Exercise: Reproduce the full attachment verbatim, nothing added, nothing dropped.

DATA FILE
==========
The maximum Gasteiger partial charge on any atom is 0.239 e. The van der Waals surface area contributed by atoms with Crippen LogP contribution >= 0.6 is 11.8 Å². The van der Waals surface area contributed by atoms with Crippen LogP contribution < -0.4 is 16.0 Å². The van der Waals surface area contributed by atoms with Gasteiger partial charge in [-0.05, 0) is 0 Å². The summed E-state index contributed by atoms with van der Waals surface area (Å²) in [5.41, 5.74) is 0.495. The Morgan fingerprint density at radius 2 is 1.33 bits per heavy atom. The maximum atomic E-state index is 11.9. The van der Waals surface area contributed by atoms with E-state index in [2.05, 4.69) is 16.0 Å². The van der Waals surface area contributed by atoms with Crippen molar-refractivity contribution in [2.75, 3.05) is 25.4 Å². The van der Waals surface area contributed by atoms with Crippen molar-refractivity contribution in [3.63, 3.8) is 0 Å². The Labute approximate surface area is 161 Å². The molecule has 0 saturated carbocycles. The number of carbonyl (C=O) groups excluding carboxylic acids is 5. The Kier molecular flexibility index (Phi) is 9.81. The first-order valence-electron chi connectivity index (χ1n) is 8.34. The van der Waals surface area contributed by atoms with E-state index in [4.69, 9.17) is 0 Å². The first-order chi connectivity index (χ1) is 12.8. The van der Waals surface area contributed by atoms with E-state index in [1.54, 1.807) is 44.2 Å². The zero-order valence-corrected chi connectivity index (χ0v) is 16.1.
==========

The maximum Gasteiger partial charge on any atom is 0.239 e. The van der Waals surface area contributed by atoms with Crippen LogP contribution >= 0.6 is 11.8 Å². The van der Waals surface area contributed by atoms with Crippen LogP contribution < -0.4 is 16.0 Å². The van der Waals surface area contributed by atoms with Gasteiger partial charge in [-0.05, 0) is 0 Å². The summed E-state index contributed by atoms with van der Waals surface area (Å²) in [5.41, 5.74) is 0.495. The Morgan fingerprint density at radius 2 is 1.33 bits per heavy atom. The maximum atomic E-state index is 11.9. The van der Waals surface area contributed by atoms with E-state index in [2.05, 4.69) is 16.0 Å². The van der Waals surface area contributed by atoms with Crippen molar-refractivity contribution in [2.75, 3.05) is 25.4 Å². The van der Waals surface area contributed by atoms with Crippen molar-refractivity contribution in [3.63, 3.8) is 0 Å². The Labute approximate surface area is 161 Å². The molecule has 0 saturated carbocycles. The number of carbonyl (C=O) groups excluding carboxylic acids is 5. The Kier molecular flexibility index (Phi) is 9.81. The first-order valence-electron chi connectivity index (χ1n) is 8.34. The van der Waals surface area contributed by atoms with E-state index in [4.69, 9.17) is 0 Å². The first-order chi connectivity index (χ1) is 12.8. The van der Waals surface area contributed by atoms with E-state index in [1.54, 1.807) is 44.2 Å². The zero-order valence-corrected chi connectivity index (χ0v) is 16.1.